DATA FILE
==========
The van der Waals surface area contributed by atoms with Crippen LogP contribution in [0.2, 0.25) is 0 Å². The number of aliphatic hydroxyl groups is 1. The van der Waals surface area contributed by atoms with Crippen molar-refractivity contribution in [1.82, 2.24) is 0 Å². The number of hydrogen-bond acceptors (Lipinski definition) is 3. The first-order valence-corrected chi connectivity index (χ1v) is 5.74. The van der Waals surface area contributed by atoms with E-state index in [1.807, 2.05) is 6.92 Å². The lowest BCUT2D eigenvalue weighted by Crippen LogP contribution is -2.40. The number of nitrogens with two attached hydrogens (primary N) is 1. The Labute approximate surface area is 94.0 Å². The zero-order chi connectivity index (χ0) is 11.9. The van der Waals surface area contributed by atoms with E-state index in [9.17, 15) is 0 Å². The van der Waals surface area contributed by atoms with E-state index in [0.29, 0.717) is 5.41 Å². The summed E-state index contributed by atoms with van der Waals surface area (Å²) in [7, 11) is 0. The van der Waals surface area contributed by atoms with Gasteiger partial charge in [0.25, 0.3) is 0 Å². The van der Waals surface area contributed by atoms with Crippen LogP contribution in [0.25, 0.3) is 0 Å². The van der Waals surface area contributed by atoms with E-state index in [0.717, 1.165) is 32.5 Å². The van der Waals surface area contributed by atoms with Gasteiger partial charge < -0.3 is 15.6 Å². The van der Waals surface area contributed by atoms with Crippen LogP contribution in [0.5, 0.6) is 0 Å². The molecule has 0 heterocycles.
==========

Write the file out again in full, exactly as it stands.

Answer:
The van der Waals surface area contributed by atoms with Crippen LogP contribution in [0.2, 0.25) is 0 Å². The number of aliphatic hydroxyl groups is 1. The van der Waals surface area contributed by atoms with Crippen molar-refractivity contribution in [1.82, 2.24) is 0 Å². The number of hydrogen-bond acceptors (Lipinski definition) is 3. The first-order valence-corrected chi connectivity index (χ1v) is 5.74. The van der Waals surface area contributed by atoms with E-state index in [1.807, 2.05) is 6.92 Å². The lowest BCUT2D eigenvalue weighted by Crippen LogP contribution is -2.40. The number of nitrogens with two attached hydrogens (primary N) is 1. The Labute approximate surface area is 94.0 Å². The zero-order chi connectivity index (χ0) is 11.9. The van der Waals surface area contributed by atoms with E-state index in [9.17, 15) is 0 Å². The van der Waals surface area contributed by atoms with E-state index in [0.29, 0.717) is 5.41 Å². The summed E-state index contributed by atoms with van der Waals surface area (Å²) in [7, 11) is 0. The van der Waals surface area contributed by atoms with Gasteiger partial charge in [0.25, 0.3) is 0 Å². The van der Waals surface area contributed by atoms with Crippen LogP contribution in [0.25, 0.3) is 0 Å². The van der Waals surface area contributed by atoms with E-state index in [0.717, 1.165) is 32.5 Å². The van der Waals surface area contributed by atoms with Gasteiger partial charge < -0.3 is 15.6 Å². The van der Waals surface area contributed by atoms with Crippen LogP contribution in [0.5, 0.6) is 0 Å². The molecule has 0 heterocycles.